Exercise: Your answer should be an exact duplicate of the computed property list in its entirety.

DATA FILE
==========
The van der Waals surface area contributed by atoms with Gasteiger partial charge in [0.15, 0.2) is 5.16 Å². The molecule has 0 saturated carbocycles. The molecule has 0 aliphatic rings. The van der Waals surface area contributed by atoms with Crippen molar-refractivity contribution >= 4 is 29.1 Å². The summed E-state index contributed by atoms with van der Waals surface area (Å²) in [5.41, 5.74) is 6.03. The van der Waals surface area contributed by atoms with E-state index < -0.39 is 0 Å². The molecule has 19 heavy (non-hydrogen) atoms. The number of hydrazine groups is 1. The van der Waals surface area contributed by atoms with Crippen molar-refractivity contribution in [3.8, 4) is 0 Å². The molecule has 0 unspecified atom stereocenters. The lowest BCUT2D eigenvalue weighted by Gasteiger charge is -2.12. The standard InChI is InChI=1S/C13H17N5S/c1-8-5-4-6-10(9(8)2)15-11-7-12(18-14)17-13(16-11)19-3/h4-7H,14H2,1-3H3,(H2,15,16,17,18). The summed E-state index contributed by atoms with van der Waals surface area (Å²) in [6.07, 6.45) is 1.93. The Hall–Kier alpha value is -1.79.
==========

The van der Waals surface area contributed by atoms with Gasteiger partial charge in [0.15, 0.2) is 5.16 Å². The molecule has 0 saturated carbocycles. The molecule has 0 aliphatic rings. The van der Waals surface area contributed by atoms with Crippen molar-refractivity contribution >= 4 is 29.1 Å². The summed E-state index contributed by atoms with van der Waals surface area (Å²) in [5.41, 5.74) is 6.03. The van der Waals surface area contributed by atoms with E-state index < -0.39 is 0 Å². The molecule has 19 heavy (non-hydrogen) atoms. The number of hydrazine groups is 1. The van der Waals surface area contributed by atoms with Crippen molar-refractivity contribution in [3.8, 4) is 0 Å². The molecule has 0 unspecified atom stereocenters. The lowest BCUT2D eigenvalue weighted by Gasteiger charge is -2.12. The standard InChI is InChI=1S/C13H17N5S/c1-8-5-4-6-10(9(8)2)15-11-7-12(18-14)17-13(16-11)19-3/h4-7H,14H2,1-3H3,(H2,15,16,17,18). The summed E-state index contributed by atoms with van der Waals surface area (Å²) in [6.07, 6.45) is 1.93. The Hall–Kier alpha value is -1.79.